Does this happen at a formal conference toward the end of the term? If so, how much time do you take with each student -- and do you do anything at that meeting other than figure out the grade?

I find children are the most honest and the most accurate when these negotiations remain informal and as low-stakes as possible. I also find that the less time and effort I spend making a big deal of the grades, the more time and effort they are willing to spend on their learning. However, if a student expressed an interest in a more formal sit-down, I would provide them with such an opportunity. Otherwise, I ask students to propose their grade along with reflective comments via a written form or on-line blog post. While it is true that I gather their grade proposals this way, I find far more intrinsic value in their comments where they reflect on which projects and activities they enjoyed and learned the most from during the term. In other words, the quantifiable grade conceals far more than what their qualitative comments reveal about their learning.


  1. Did you meet resistance implementing your assessment philosophy? I would love to move toward this way of assessing students, but I don't know how my 7th graders' parents would react when their student suddenly has a grade on their report card after little updates throughout the quarter.

  2. Refreshing! Learning in a manner supporting real life. The Alberta Party is developing education policy supporting outcomes in alignment with what you are accomplishing.

  3. @Danielle I believe that not grading does not mean not updating on progress...constant feedback in other forms would be the updates as to how students are doing. These might be blog posts & comments/questions/things that were good/things that still need some work...They could be essays/lab reports/presentations with the same thing....lots of ways to feedback without numbers

  4. In order to be taken seriously as professionals, we teachers need to begin to promote our own professional judgement and expertise as a valid tool for assessment. Until we do, we will continue to be seen by the public as replaceable widgets. How often does the general public find fault with a doctor's diagnosis? Doctors are seen as professionals capable of making a diagnosis on their own. We need to be seen like that too. I particularly appreciate your comment that you use "my own professional judgment based on what I see and hear while observing and working with the student while they are still learning."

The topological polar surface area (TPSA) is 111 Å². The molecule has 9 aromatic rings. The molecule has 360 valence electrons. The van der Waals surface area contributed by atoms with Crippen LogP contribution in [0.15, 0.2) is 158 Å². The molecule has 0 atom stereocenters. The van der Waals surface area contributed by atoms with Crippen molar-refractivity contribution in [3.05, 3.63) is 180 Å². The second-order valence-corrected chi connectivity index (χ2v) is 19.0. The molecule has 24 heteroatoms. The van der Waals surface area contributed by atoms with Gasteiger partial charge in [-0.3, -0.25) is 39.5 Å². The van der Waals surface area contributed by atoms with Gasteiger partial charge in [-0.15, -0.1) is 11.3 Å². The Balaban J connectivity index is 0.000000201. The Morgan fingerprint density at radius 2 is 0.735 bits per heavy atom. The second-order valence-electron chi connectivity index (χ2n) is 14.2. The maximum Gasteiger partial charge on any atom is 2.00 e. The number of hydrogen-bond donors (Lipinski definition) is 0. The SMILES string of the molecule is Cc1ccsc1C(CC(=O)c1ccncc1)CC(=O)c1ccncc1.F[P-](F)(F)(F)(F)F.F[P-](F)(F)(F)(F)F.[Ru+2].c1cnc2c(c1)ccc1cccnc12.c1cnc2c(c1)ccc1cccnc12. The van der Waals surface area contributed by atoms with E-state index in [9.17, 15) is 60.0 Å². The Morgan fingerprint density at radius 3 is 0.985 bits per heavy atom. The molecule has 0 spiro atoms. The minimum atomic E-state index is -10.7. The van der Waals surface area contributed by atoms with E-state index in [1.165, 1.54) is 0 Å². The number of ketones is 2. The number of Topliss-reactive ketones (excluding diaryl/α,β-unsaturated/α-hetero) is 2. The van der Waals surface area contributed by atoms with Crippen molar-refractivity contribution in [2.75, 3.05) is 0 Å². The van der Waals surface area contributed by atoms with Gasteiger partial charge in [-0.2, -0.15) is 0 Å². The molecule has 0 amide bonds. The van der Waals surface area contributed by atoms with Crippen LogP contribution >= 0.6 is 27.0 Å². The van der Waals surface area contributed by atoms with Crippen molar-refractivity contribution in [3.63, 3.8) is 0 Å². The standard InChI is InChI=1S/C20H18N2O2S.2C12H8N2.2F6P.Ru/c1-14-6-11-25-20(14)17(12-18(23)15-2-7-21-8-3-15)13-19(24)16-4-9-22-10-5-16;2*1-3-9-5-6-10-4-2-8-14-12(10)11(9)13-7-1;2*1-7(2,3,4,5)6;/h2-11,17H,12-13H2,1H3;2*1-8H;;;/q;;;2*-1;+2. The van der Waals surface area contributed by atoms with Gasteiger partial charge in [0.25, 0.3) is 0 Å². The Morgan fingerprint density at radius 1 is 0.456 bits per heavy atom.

Andrew Lindsay
    Twitter: @mrandrewlindsay

  5. I just finished facilitating a first-year Introduction to Computer Programming college course. The participants worked either on their own, but mainly in small, self-organized groups. The only “assignment was a term-long projects they selected. At the end of the term, they also assessed their projects and their learning for their grades.

    Rather than share from my perspective, here is a quote from one of the participants. “The lack of regular assignments due on a weekly basis kind of struck me as odd. But as the course progressed, I noticed that the main emphasis was placed on learning, and not so much of just going through the course with the main objective to receive one’s desired grade and move on to the next course. I actually found this to be helpful in several ways. First, the emphasis on learning as opposed to working for a grade inspired me to actually try to figure out what I was doing and how the different elements of programming work as opposed to my usual (and admittedly poor) method of simply figuring out the best way to earn the grade I want. Second, it gave me freedom to not be pressured by deadlines and circumvented a lot of the stresses that I can sometimes encounter during a semester.

    Best regards,
    RJ Johnson

  6. Do you have any samples of the questions and maybe forms that you provide the students to do their assessments?

    This sounds great, I'm just looking for a little help with startup.

  7. Hey Joe,

    When I picture your class, I see students who are engaged in learning and self-reflection. I can see how providing information, not grades, helps students understand their own strengths and challenges in a deeper way than a percentage point does.

    I am curious about how you involve parents in this process. In the district that I am working in, parents get regular updates and can view their child's formative and summative grades online. I imagine parent communication would look different for you. How do you keep parents informed of their child's progress? How often do you communicate with parents?


    Haley O'Connor